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Upper Intermediate Spanish Lesson 46: Spanish impersonal sentence constructions

This lesson is part of the Upper-Intermediate Spanish Course
(74 Spanish video or mp3 lessons. 4 hrs 3 mins)

Upper-Intermediate Spanish Course

In this free Spanish lesson we will see Impersonal Spanish sentence constructions including how to use the Impersonal Spanish SE. English statements such as: “They say he is a great footballer” or “One never knows how he will play” are Impersonal Expressions. With the Impersonal Voice we don’t have anyone specific in mind when we say “They say…” or “One…” or ” You…” and are referring to “people in general”. In this lesson we will see how to use “Dicen que…” (People/They say that…), “Creen que…/Piensan que…” (They believe/think that…), and SE + 3rd person. “Se” has many uses in Spanish. It is used as the third-person reflexive pronoun and as a replacement for the indirect object complement pronoun in certain combinations. It is also used to express an impersonal subject and this is the use that we will be concentrating on here. “Se” is a little word that confuses many students and this is usually because they haven’t fully explored and mastered all of its various uses. It is an extremely common and vital element of the Spanish language and must not be shied away from. Basically, the Impersonal Se sentence construction is a way of talking about things that get done when the person doing it is unknown or unimportant. In English “Se” might be translated as “One”, “You”, or “People”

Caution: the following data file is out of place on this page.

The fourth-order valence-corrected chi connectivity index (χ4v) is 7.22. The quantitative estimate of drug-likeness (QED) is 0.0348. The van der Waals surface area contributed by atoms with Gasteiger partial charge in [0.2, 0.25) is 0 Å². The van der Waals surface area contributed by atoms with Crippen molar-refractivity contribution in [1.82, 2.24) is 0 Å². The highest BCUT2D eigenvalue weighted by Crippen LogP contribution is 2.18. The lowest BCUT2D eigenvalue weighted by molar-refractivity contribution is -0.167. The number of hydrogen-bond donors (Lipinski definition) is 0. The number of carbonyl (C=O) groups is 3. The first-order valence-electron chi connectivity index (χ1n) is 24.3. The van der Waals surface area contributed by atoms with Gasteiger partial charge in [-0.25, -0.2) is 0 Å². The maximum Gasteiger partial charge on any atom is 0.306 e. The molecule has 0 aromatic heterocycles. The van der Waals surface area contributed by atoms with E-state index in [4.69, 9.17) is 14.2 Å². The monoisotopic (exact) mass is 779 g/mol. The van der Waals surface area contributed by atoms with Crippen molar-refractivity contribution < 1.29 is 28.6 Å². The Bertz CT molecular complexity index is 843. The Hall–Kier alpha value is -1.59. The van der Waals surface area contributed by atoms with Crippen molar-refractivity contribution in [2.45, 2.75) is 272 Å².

Lesson notes:

(In general) Dicen que…: People/They say that…

Dicen que este fin de semana va a hacer sol: People/They say this weekend it is going to be sunny

(A specific group of people) Creen que…/Piensan que…: They believe/think that…

He visto la previsión del tiempo y creen que va a hacer sol: I have watched the weather forecast and they think it is going to be sunny

SE + 3rd person (singular or plural)

En España se bebe mucho vino: In Spain people drink a lot of wine
En España se comen muchas naranjas: In Spain people eat many oranges


Make Spanish impersonal sentences from the following…

La gente cree que los italianos comen mucha pasta
Todos saben que cada persona es diferente
He visto las noticias en la televisión y el presentador ha dicho que es posible que mañana haya mucho tráfico en esta carretera

Here are some possible answers to the last activity:

Si no me equivoco Peter es inglés
No sé mucho de este asunto, pero creo que tienes que ir al dentista
Por lo visto mañana lloverá
Puede ser que me equivoque, pero creo que tienes que estudiar más


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